Executives were out making their pitch to investors Wednesday, framing their stories as Wall Street remained jittery over political and economic turmoil in Europe.

This story first appeared in the May 24, 2012 issue of WWD. Subscribe Today.

The S&P Retail Index ended the day up 1.2 percent, or 7.24 points, to 604.52, as the Dow Jones Industrial Average closed down 6.66 points at 12,496.15.

Wal-Mart Stores Inc. touted its new smaller format store at the Morgan Stanley Retail & Restaurant Conference in Boston. And Saks Inc. said its men’s business was looking good, while Procter & Gamble Co. noted it was cutting costs, but not too much, at the Citi 2012 Global Consumer Conference in Manhattan.

Shares of Wal-Mart rose 1.3 percent to $64.58, as Saks gained 1.2 percent to $10.34 and P&G dipped 1.2 percent to $62.39.

Here’s what executives from the companies had to say:

Bill Simon, chief executive officer, Wal-Mart Stores U.S.

• “I’m very happy to report a rebound in our apparel business. For the first time in [a long time] we had positive comps, in fact, midsingle-digit positive comps across our apparel business.”

• “What we’re seeing is that a very basic apparel strategy in basics, with less fashion — almost no fashion — is [working], and what we call fashion basics or a mass discounter approach to apparel — that strategy is also working.”

• “We are pretty happy with the initial 10 [Wal-Mart Express stores] that we put into the ground. They’re 12,000 square feet to 15,000 square feet and there’s a bit of a hybrid between the food, pharmacy and convenience. We are very happy with the top line. What we are finding is that they’re turning profitable within 12 months.”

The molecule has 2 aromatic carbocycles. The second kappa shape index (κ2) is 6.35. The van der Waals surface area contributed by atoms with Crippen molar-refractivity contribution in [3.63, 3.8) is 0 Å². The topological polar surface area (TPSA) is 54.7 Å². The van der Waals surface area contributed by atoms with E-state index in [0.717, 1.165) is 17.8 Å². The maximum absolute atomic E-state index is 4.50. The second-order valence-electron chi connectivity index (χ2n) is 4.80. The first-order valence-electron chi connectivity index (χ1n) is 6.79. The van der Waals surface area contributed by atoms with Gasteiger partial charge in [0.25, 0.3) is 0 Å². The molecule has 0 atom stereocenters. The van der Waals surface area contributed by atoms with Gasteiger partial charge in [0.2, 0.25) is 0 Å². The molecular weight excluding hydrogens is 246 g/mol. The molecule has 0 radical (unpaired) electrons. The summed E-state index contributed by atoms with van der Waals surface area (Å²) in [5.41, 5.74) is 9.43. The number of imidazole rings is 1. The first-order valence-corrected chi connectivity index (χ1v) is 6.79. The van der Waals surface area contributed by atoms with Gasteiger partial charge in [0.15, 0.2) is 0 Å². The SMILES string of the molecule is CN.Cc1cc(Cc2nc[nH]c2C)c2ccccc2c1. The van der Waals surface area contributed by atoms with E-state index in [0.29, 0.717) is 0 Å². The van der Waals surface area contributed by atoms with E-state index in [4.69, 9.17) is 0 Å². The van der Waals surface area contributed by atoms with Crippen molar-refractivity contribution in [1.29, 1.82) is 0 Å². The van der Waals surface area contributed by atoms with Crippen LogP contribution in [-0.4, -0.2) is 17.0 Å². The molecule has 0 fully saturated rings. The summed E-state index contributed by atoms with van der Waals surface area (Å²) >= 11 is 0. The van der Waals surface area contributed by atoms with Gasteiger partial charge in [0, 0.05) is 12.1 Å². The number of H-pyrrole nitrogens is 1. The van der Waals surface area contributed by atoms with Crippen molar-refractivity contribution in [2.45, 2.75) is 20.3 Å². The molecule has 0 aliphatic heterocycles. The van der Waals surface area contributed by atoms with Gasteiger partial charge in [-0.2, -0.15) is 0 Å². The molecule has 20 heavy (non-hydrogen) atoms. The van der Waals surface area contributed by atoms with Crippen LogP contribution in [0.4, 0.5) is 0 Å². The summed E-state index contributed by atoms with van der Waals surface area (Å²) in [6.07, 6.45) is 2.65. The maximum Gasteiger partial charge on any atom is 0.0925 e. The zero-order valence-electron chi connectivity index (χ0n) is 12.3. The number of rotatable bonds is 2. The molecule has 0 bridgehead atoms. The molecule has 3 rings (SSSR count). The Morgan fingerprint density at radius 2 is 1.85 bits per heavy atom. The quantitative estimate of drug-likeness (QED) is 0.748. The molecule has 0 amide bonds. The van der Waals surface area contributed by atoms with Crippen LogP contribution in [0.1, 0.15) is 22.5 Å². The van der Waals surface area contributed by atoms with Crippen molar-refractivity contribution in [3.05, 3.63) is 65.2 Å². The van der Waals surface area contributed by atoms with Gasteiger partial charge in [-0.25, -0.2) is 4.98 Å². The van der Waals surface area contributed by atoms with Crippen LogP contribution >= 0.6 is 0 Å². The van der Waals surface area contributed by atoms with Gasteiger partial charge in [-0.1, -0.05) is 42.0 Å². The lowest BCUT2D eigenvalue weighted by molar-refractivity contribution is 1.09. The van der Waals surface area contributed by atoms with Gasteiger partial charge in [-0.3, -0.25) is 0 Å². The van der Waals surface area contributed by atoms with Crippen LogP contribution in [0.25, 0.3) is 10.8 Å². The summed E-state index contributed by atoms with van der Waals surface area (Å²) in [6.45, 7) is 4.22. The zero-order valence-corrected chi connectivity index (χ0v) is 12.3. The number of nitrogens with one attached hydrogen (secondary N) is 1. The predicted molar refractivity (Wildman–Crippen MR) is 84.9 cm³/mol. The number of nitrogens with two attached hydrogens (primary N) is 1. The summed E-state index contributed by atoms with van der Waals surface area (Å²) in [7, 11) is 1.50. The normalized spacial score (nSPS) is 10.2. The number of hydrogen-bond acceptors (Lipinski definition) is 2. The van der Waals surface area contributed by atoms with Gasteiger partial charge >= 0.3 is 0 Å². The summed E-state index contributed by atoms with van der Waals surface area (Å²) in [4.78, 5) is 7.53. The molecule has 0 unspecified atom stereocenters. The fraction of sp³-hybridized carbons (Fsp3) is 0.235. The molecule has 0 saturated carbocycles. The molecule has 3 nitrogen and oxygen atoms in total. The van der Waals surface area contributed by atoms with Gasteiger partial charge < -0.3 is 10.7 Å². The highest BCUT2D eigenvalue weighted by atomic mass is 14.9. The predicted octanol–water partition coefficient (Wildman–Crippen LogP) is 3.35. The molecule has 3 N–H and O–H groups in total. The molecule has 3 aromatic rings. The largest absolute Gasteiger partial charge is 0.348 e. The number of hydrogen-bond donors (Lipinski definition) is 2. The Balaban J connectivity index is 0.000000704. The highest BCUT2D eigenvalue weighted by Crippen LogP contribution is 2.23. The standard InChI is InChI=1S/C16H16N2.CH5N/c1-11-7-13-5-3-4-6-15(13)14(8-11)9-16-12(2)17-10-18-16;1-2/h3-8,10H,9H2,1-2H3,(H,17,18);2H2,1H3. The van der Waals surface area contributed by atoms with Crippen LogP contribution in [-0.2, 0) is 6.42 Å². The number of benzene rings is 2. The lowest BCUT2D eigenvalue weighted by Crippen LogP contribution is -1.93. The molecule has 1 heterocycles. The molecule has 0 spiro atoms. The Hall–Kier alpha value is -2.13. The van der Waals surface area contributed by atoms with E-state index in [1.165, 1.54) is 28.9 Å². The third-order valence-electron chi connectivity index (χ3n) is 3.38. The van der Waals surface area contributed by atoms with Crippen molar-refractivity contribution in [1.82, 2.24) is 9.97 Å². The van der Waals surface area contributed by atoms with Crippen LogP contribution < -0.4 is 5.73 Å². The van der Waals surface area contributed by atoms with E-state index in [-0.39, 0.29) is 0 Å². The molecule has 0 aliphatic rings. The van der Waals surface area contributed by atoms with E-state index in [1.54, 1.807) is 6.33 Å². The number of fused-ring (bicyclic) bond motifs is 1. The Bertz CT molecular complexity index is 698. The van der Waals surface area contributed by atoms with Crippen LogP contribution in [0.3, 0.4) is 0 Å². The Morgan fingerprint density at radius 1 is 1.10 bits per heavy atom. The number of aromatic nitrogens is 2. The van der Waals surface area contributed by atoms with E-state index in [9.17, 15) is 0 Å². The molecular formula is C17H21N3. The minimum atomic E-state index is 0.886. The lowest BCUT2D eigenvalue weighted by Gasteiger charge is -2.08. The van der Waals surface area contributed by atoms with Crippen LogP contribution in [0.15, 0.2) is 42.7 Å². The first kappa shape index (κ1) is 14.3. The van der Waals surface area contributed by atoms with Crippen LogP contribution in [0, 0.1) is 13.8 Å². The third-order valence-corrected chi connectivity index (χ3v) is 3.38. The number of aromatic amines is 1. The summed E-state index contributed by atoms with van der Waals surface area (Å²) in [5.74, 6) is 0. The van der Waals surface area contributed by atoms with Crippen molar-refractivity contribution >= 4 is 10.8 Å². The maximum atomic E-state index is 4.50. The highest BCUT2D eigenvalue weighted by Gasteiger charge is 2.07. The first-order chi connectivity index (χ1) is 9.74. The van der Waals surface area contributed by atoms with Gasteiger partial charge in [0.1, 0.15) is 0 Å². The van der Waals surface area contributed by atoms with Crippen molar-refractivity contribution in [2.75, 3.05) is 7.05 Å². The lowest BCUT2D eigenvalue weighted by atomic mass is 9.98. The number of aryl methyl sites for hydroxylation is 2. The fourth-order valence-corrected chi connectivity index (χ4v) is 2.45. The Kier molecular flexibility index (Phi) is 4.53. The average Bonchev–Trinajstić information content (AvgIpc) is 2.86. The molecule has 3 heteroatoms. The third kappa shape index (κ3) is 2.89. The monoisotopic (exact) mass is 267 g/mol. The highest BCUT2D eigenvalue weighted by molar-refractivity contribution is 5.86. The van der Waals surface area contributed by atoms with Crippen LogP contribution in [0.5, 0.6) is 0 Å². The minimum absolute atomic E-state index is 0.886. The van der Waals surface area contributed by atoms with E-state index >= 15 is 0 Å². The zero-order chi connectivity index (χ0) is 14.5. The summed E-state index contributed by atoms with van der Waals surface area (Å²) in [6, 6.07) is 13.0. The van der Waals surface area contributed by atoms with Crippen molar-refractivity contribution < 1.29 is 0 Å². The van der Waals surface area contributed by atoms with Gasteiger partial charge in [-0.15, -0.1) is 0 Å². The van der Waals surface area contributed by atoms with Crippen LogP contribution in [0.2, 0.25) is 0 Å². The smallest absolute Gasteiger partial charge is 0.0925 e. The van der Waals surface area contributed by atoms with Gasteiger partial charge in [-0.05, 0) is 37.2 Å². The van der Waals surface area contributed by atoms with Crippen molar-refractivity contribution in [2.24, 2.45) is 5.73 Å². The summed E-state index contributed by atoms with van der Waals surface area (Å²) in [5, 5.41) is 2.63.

Stephen I. Sadove, chairman and chief executive officer, Saks Inc.

• “You have a consumer that’s discriminating. They’re interested in value and want to know that whatever they’re buying is worth it, but we’re seeing no price resistance.”

• “I feel very good about the men’s business. There’s a fashion shift within the men’s category with a slimmer fit and a little shorter length for sport jackets. There’s a move toward formalization, a cultural shift. Men are becoming a little more fashion conscious.”

• “Ellen Tracy and Dana Buchman, cornerstones of bridge, went by the wayside. We’re trying to bring a whole element of fashion to a bridge-level fit with Ralph Lauren Blue Collection, Tory Burch, Elie, M Missoni, Burberry Brit and Eileen Fisher.”

Jon Moeller, chief financial officer, Procter & Gamble Co.

• “We will not lose share as a result of pricing that is not competitive.”

• “[In February] we announced a $10 billion cost savings program. We are making progress against this, but we have a lot of work left to do.” He said $1 billion in savings will come from marketing spending, but clarified, “We are not looking to make cuts in the brand support.”

• “In today’s developed market, it’s more important than ever that we have offerings across price tiers. We need to provide value in the ways that consumers define it, which is not always [low-end] pricing.”

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